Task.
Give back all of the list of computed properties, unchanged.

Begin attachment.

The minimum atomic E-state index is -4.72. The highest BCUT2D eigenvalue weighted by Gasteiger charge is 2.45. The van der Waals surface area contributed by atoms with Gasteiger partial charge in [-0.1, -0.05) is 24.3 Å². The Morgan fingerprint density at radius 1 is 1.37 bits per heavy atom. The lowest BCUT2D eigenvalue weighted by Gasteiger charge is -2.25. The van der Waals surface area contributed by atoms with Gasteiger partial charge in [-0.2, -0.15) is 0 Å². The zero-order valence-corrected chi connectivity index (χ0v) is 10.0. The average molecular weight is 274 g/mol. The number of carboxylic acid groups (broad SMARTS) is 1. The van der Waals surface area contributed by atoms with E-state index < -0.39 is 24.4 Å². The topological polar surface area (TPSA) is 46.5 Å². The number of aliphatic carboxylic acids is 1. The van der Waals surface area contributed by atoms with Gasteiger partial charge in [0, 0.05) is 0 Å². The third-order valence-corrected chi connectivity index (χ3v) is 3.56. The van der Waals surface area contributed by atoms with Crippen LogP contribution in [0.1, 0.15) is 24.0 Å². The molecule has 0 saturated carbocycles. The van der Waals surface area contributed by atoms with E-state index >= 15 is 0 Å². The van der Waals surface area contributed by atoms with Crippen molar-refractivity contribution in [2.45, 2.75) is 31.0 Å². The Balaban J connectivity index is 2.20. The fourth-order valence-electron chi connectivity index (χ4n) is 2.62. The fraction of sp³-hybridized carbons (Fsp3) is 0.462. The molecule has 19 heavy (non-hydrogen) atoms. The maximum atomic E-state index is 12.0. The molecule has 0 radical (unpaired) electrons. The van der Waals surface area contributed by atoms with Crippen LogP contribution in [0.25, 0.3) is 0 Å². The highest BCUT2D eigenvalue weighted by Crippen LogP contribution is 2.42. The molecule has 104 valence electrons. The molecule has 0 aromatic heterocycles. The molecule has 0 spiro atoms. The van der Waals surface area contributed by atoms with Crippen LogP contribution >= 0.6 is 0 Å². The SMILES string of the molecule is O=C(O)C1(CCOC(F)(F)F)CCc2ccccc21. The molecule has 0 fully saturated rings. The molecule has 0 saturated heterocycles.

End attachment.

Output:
The minimum atomic E-state index is -4.72. The highest BCUT2D eigenvalue weighted by Gasteiger charge is 2.45. The van der Waals surface area contributed by atoms with Gasteiger partial charge in [-0.1, -0.05) is 24.3 Å². The Morgan fingerprint density at radius 1 is 1.37 bits per heavy atom. The lowest BCUT2D eigenvalue weighted by Gasteiger charge is -2.25. The van der Waals surface area contributed by atoms with Gasteiger partial charge in [-0.2, -0.15) is 0 Å². The zero-order valence-corrected chi connectivity index (χ0v) is 10.0. The average molecular weight is 274 g/mol. The number of carboxylic acid groups (broad SMARTS) is 1. The van der Waals surface area contributed by atoms with E-state index < -0.39 is 24.4 Å². The topological polar surface area (TPSA) is 46.5 Å². The number of aliphatic carboxylic acids is 1. The van der Waals surface area contributed by atoms with Gasteiger partial charge in [0, 0.05) is 0 Å². The third-order valence-corrected chi connectivity index (χ3v) is 3.56. The van der Waals surface area contributed by atoms with Crippen LogP contribution in [0.1, 0.15) is 24.0 Å². The molecule has 0 saturated carbocycles. The van der Waals surface area contributed by atoms with E-state index >= 15 is 0 Å². The van der Waals surface area contributed by atoms with Crippen molar-refractivity contribution in [2.45, 2.75) is 31.0 Å². The Balaban J connectivity index is 2.20. The fourth-order valence-electron chi connectivity index (χ4n) is 2.62. The fraction of sp³-hybridized carbons (Fsp3) is 0.462. The molecule has 19 heavy (non-hydrogen) atoms. The maximum atomic E-state index is 12.0. The molecule has 0 radical (unpaired) electrons. The van der Waals surface area contributed by atoms with Crippen LogP contribution in [0.25, 0.3) is 0 Å². The highest BCUT2D eigenvalue weighted by Crippen LogP contribution is 2.42. The molecule has 104 valence electrons. The molecule has 0 aromatic heterocycles. The molecule has 0 spiro atoms. The van der Waals surface area contributed by atoms with Crippen LogP contribution >= 0.6 is 0 Å². The SMILES string of the molecule is O=C(O)C1(CCOC(F)(F)F)CCc2ccccc21. The molecule has 0 fully saturated rings. The molecule has 0 saturated heterocycles.